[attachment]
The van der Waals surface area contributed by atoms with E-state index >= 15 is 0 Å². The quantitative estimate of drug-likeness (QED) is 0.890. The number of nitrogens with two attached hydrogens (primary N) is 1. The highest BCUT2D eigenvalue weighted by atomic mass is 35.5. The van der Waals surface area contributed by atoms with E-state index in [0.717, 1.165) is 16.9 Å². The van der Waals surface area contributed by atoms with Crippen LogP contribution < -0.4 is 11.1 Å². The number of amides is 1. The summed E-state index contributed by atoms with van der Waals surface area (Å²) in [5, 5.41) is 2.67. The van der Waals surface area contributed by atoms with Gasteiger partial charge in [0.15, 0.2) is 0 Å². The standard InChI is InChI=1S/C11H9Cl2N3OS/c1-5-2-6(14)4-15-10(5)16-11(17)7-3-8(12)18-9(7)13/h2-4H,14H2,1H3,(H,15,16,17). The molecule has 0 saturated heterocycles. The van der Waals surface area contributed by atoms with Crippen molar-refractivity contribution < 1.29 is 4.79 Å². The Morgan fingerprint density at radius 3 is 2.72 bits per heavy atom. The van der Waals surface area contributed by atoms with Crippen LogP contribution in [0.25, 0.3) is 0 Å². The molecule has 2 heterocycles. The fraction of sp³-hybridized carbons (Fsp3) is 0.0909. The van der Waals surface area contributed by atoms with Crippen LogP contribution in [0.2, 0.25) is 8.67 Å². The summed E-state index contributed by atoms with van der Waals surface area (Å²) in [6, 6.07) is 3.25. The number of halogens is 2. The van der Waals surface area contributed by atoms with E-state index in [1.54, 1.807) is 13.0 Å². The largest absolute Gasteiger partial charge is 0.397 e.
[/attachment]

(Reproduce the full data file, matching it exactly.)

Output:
The van der Waals surface area contributed by atoms with E-state index >= 15 is 0 Å². The quantitative estimate of drug-likeness (QED) is 0.890. The number of nitrogens with two attached hydrogens (primary N) is 1. The highest BCUT2D eigenvalue weighted by atomic mass is 35.5. The van der Waals surface area contributed by atoms with E-state index in [0.717, 1.165) is 16.9 Å². The van der Waals surface area contributed by atoms with Crippen LogP contribution < -0.4 is 11.1 Å². The number of amides is 1. The summed E-state index contributed by atoms with van der Waals surface area (Å²) in [5, 5.41) is 2.67. The van der Waals surface area contributed by atoms with Gasteiger partial charge in [0.15, 0.2) is 0 Å². The standard InChI is InChI=1S/C11H9Cl2N3OS/c1-5-2-6(14)4-15-10(5)16-11(17)7-3-8(12)18-9(7)13/h2-4H,14H2,1H3,(H,15,16,17). The molecule has 0 saturated heterocycles. The van der Waals surface area contributed by atoms with Crippen molar-refractivity contribution < 1.29 is 4.79 Å². The Morgan fingerprint density at radius 3 is 2.72 bits per heavy atom. The van der Waals surface area contributed by atoms with Crippen LogP contribution in [0.25, 0.3) is 0 Å². The molecule has 2 heterocycles. The fraction of sp³-hybridized carbons (Fsp3) is 0.0909. The van der Waals surface area contributed by atoms with Crippen LogP contribution in [0.2, 0.25) is 8.67 Å². The summed E-state index contributed by atoms with van der Waals surface area (Å²) in [6, 6.07) is 3.25. The number of halogens is 2. The van der Waals surface area contributed by atoms with E-state index in [1.54, 1.807) is 13.0 Å². The largest absolute Gasteiger partial charge is 0.397 e.